It’s sometimes difficult for us to to realize just how radical a teaching Christianity was in its early days.The myth of the martyrs may well have been overblown, but the fact is here was a sect that didn’t fear death like the vast majority of people do.Resurrection is a powerful concept.Those who truly believe in it have nothing to fear.Modern-day sects that take this seriously may respond quite differently to crises than “normal” religions.In a situation Niebuhr would’ve recognized, this “Christ against culture” outlook is never easily resolved.True believers will accept punishment on the part of secular authorities as a form of martyrdom.The fear of death on the part of the vast majority of people outweighs, I suspect, professed belief in the afterlife.
Place the current political climate into the mix and the colors will become even more vivid.Extremism is the flavor of the day.Mainstream Christianity, for all of its problems, has sought a balance between accepting the benefits of medical science—the social acknowledgment that taking an infant’s life is inherently unfair and unjust—and an official belief in an afterlife.It allows for a fairly comfortable existence of accepting belief without becoming the radical threat to a materialistic society that more extreme sects represent.In a nation where no controls exist because of the power of office favors those who believe in nothing so much as themselves, and even the rhetoric of right to life becomes meaningless.Sects and violence, to go back to my roots, sleep peacefully side by side.And when awakened, the right to be conceived can’t be extended to life beyond the womb for those who believe death’s not the final word.
As the world stumbles into another new year, my thoughts turn to Janus. The namesake deity of January (since the Romans gave us a winter New Year’s day), Janus is a poorly understood ancient deity. Since he is overseer of beginnings and endings of all sorts, he is often portrayed with two faces or heads — one facing forward and the other facing back. There are no attendant mythological stories to this god, although he appears to have been very important in early Roman religion. He comes to mind as I prepare to teach a course on mythology that I haven’t prepped for since Oshkosh; my brief holiday break has been spent reading classical mythology.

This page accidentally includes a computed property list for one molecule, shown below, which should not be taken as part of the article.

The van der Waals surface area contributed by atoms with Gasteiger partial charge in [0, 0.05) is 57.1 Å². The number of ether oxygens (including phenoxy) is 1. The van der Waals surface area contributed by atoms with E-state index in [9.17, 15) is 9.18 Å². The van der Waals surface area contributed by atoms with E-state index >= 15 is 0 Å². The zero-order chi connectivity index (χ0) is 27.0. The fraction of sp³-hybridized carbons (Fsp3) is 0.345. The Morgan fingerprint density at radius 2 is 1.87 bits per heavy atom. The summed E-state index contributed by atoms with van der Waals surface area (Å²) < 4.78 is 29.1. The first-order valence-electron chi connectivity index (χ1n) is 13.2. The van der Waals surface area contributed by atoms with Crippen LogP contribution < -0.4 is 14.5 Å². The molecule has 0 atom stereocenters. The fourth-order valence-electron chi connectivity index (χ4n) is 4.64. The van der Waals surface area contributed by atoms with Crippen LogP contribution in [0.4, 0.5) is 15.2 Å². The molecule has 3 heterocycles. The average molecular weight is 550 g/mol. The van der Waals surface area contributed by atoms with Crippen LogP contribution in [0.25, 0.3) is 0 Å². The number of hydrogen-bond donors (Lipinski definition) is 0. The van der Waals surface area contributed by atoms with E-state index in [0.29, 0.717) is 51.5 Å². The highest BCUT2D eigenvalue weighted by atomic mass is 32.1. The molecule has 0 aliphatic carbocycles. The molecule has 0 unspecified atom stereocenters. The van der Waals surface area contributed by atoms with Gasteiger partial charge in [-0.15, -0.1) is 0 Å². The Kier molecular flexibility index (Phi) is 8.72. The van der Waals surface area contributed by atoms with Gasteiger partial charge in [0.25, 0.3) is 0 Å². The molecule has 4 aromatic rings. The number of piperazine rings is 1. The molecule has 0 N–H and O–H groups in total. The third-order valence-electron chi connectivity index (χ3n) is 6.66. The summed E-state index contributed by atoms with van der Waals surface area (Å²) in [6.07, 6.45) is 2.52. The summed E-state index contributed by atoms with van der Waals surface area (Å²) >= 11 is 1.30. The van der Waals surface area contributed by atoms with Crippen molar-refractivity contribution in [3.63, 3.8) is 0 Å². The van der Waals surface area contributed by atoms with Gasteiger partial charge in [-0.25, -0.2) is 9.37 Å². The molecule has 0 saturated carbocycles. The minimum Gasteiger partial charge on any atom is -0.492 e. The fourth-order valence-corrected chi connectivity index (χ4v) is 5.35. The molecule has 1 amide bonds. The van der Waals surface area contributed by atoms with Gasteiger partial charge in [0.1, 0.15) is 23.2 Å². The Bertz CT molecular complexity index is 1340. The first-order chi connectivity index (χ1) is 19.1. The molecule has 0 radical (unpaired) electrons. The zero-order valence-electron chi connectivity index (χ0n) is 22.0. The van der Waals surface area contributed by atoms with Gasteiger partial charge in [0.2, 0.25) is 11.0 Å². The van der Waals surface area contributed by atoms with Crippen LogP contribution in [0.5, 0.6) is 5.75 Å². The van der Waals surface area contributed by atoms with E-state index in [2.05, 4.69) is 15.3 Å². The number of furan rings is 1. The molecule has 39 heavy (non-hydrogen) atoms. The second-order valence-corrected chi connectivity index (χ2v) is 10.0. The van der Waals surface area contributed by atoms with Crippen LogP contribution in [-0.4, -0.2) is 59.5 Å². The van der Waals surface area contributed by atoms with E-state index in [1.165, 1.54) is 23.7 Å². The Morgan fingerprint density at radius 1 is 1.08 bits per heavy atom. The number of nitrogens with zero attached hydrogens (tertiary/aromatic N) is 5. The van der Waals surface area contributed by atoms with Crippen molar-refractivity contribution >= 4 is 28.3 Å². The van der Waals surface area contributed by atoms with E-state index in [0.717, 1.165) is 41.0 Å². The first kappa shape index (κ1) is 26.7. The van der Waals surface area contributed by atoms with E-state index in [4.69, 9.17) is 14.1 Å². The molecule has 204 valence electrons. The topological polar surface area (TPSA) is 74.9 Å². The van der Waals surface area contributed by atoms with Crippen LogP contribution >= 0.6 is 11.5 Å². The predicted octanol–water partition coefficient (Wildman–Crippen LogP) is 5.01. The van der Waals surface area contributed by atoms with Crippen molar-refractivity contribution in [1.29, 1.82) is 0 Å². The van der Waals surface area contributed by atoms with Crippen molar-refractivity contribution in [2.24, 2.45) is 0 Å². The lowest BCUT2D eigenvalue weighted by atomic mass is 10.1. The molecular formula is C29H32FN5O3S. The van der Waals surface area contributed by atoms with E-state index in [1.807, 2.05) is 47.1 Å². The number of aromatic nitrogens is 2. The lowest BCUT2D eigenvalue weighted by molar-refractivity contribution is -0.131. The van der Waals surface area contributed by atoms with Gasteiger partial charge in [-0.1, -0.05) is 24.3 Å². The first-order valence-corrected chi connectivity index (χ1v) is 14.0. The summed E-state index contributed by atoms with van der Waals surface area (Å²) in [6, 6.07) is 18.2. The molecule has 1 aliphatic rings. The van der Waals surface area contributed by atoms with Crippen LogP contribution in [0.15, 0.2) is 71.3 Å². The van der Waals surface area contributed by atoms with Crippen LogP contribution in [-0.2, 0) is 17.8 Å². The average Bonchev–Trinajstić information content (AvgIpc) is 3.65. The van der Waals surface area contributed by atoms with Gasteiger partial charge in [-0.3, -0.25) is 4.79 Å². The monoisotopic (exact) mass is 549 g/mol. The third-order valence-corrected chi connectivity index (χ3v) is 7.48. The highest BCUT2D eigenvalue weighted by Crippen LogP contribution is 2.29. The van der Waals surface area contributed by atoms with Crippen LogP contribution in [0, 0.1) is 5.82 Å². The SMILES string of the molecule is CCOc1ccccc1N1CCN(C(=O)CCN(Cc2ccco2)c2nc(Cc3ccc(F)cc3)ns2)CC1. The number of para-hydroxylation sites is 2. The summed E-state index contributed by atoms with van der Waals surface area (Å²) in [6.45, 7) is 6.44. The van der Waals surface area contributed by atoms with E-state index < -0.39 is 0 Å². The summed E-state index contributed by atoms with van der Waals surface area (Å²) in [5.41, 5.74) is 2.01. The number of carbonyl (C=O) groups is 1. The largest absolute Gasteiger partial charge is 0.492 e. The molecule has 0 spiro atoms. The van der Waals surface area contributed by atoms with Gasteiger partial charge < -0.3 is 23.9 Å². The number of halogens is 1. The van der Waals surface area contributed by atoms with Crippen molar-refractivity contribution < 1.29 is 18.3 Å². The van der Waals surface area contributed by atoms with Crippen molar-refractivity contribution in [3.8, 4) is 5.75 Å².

Not only to we face a new year, but the beginning (or ending, it matters not which to Janus) of a new decade. Looking back over the muck-up made of the first decade of the twenty-first century, often because of religious extremists, I wonder what Janus sees down the road. There are many who feel optimistic about our firm bridle on technology and its ability to make our lives easier. Some of us believe that society has lost its appreciation for the classical study of the humanities and that we have lost our way because simplistic religion has seized the reigns from sensible mythology. In an age of information clutter, there is no one able to synthesize reason out of any of it. Perhaps it is the human condition.
Janus likely originated in the Ancient Near East. Once he reached Rome he continued to evolve into a major deity until eclipsed by the Olympians (many of whom first appear in the Ancient Near East as well). Not ironically, religious tolerance and religious intolerance both seem to have derived from the Near East also: Cyrus the Great’s declaration of religious freedom emerged in the midst of theocidal demands on the part of jealous gods. Now as we stand on the brink of a new decade, Janus only knows which way the unfeeling pendulum will swing.